Interpreting the Divorce Rate

Interpreting the Divorce RateMany people are aware of the common adage that around half of all marriages end in divorce. The repetition of this idea has had a profound impact on how society views marriage and divorce. Recent numbers actually indicate that the divorce rate has declined, possibly to around 30%. reports that divorce rates are at their lowest in nearly 40 years. Several factors may play into that, including more people choosing cohabitation over marriage, but regardless of why the divorce rate seems to be declining there are still important take-aways from current divorce statistics. Of course, no one set of statistics will ever take into consideration all of the different reasons why people get divorced. While there are certainly noticeable trends in divorce, it is important to remember that only the individuals affected by divorce can ultimately make the decision as to whether or not divorce is right for them.

The Origin of the Statistics

The statistics used to make the leap to declaring that half of all first marriages end in divorce relied upon what Dr. Kalman Heller referred to on as potentially flawed research into divorces per 1,000 people in the United States in the 1970s. The retired psychologist argues that the original statistics simply measured rates per 1,000 people without taking into consideration extremely complex factors that could and likely do have a profound impact on divorce rates.

Dr. Heller notes that the country’s divorce rate actually peaked at around 40% for first marriages around 1980 and has declined ever since then. Dr. Heller’s argument against the popular finding of half of all first marriages ending in divorce is similar to that of other researchers that admit studies on divorce can offer some foundational understanding of the divorce rate, but cannot consider the myriad individual factors that play into each divorce. For instance, the hacking and exposure of members of Ashley Madison, a website focused on offering married individuals a chance to have an affair, was reported by WTVR-CBS in Richmond, Virginia as having caused an increase in the local divorce rate and was accused of doing so across the country.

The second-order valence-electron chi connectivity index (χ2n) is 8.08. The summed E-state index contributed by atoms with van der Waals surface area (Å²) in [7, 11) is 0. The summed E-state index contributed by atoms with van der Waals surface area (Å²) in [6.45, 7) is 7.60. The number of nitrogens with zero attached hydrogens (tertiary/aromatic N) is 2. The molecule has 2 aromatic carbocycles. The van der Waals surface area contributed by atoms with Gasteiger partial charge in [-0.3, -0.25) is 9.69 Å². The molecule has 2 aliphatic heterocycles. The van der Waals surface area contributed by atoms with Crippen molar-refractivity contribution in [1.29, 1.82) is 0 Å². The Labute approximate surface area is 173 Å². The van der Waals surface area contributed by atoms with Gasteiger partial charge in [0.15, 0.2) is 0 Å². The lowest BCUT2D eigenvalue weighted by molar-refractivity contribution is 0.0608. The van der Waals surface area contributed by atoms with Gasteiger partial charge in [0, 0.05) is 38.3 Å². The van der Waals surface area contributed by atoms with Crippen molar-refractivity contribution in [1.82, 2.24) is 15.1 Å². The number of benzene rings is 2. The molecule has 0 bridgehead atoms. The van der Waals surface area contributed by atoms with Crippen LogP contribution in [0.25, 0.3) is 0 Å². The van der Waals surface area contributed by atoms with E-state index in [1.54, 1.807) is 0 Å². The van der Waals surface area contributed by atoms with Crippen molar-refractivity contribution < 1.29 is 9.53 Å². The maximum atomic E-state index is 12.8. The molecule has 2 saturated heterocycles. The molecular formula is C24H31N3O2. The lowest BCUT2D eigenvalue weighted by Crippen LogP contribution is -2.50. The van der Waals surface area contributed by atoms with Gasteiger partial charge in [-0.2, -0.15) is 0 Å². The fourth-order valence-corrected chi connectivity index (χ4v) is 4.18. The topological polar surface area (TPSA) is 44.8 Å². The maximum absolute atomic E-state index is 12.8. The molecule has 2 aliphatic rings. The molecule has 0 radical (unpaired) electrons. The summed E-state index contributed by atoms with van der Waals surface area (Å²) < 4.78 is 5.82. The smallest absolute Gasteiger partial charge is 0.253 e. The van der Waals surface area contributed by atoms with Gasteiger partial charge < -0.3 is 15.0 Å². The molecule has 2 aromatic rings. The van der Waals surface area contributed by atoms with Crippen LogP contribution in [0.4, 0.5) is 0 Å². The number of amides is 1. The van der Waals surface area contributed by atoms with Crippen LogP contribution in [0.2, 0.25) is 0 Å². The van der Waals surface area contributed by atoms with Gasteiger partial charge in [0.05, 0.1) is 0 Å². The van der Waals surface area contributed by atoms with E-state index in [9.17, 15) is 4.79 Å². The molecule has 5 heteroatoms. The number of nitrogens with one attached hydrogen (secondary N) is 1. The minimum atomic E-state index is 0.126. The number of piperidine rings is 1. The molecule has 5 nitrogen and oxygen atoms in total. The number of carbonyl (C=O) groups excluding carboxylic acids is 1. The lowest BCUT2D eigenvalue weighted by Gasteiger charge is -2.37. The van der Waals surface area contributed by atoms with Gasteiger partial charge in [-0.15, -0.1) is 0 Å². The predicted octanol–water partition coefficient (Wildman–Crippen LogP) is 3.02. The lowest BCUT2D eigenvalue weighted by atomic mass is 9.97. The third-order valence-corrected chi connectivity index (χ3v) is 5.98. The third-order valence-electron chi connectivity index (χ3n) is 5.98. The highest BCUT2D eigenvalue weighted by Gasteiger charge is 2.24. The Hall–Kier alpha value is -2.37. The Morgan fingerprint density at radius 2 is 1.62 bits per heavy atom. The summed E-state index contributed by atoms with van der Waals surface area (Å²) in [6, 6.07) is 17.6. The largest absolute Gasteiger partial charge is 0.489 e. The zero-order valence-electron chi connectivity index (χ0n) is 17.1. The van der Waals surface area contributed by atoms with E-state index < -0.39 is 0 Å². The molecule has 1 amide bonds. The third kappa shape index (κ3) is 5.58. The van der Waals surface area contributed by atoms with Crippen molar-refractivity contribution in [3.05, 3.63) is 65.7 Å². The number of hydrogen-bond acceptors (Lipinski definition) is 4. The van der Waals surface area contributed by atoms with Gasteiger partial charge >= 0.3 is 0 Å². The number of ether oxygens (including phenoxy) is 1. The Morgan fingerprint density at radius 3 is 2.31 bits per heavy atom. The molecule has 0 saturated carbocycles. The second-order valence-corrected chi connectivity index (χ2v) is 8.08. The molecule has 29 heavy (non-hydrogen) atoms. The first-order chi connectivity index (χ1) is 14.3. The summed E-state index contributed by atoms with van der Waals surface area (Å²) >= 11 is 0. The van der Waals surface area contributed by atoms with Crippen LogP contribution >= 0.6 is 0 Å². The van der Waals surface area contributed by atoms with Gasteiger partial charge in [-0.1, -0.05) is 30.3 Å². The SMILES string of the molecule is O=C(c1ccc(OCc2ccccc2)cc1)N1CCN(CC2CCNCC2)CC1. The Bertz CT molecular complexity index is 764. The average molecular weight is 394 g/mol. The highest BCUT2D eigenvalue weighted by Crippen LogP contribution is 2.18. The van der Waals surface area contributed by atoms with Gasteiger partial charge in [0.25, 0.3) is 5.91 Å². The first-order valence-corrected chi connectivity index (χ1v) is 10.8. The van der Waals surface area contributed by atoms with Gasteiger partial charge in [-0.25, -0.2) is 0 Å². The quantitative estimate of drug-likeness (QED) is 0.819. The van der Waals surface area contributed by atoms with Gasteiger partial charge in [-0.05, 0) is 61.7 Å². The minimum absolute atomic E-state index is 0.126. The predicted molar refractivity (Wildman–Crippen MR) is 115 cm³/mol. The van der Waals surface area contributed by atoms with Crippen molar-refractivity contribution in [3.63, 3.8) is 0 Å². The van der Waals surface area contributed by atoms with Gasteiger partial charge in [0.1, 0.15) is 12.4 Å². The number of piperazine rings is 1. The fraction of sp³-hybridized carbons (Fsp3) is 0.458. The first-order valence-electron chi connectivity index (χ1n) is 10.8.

Other Factors that May Affect Divorce Rates

As Dr. Kalman noted, education levels can also have a significant impact on the likelihood of divorce. A National Bureau of Economic Research study in 2007 found that women with college degrees were around 10% less likely to get divorced. A 2011 study from Bowling Green University found that women that had completed a college degree were less likely to divorce than women who had only completed some college.